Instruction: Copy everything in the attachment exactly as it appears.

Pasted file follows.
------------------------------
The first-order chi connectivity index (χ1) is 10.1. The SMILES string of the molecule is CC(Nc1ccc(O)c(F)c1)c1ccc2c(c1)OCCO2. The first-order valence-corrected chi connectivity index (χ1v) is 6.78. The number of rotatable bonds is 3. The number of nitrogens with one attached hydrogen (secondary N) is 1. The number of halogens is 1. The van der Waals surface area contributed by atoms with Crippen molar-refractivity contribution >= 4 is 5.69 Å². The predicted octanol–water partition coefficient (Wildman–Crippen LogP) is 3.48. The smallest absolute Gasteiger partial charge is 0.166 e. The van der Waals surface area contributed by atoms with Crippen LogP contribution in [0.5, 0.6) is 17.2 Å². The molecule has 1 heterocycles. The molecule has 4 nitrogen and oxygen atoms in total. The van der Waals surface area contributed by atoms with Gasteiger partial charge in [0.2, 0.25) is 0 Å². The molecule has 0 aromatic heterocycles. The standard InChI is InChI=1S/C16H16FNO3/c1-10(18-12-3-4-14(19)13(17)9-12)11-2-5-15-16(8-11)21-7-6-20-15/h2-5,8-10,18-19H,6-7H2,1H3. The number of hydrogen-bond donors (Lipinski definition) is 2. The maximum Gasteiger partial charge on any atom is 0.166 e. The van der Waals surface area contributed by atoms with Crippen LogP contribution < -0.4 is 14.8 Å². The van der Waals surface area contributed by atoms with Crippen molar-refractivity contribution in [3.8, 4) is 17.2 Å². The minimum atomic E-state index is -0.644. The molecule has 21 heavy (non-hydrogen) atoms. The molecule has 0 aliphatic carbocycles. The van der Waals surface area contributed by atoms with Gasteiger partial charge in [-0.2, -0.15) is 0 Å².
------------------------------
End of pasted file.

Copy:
The first-order chi connectivity index (χ1) is 10.1. The SMILES string of the molecule is CC(Nc1ccc(O)c(F)c1)c1ccc2c(c1)OCCO2. The first-order valence-corrected chi connectivity index (χ1v) is 6.78. The number of rotatable bonds is 3. The number of nitrogens with one attached hydrogen (secondary N) is 1. The number of halogens is 1. The van der Waals surface area contributed by atoms with Crippen molar-refractivity contribution >= 4 is 5.69 Å². The predicted octanol–water partition coefficient (Wildman–Crippen LogP) is 3.48. The smallest absolute Gasteiger partial charge is 0.166 e. The van der Waals surface area contributed by atoms with Crippen LogP contribution in [0.5, 0.6) is 17.2 Å². The molecule has 1 heterocycles. The molecule has 4 nitrogen and oxygen atoms in total. The van der Waals surface area contributed by atoms with Gasteiger partial charge in [0.2, 0.25) is 0 Å². The molecule has 0 aromatic heterocycles. The standard InChI is InChI=1S/C16H16FNO3/c1-10(18-12-3-4-14(19)13(17)9-12)11-2-5-15-16(8-11)21-7-6-20-15/h2-5,8-10,18-19H,6-7H2,1H3. The number of hydrogen-bond donors (Lipinski definition) is 2. The maximum Gasteiger partial charge on any atom is 0.166 e. The van der Waals surface area contributed by atoms with Crippen LogP contribution < -0.4 is 14.8 Å². The van der Waals surface area contributed by atoms with Crippen molar-refractivity contribution in [3.8, 4) is 17.2 Å². The minimum atomic E-state index is -0.644. The molecule has 21 heavy (non-hydrogen) atoms. The molecule has 0 aliphatic carbocycles. The van der Waals surface area contributed by atoms with Gasteiger partial charge in [-0.2, -0.15) is 0 Å².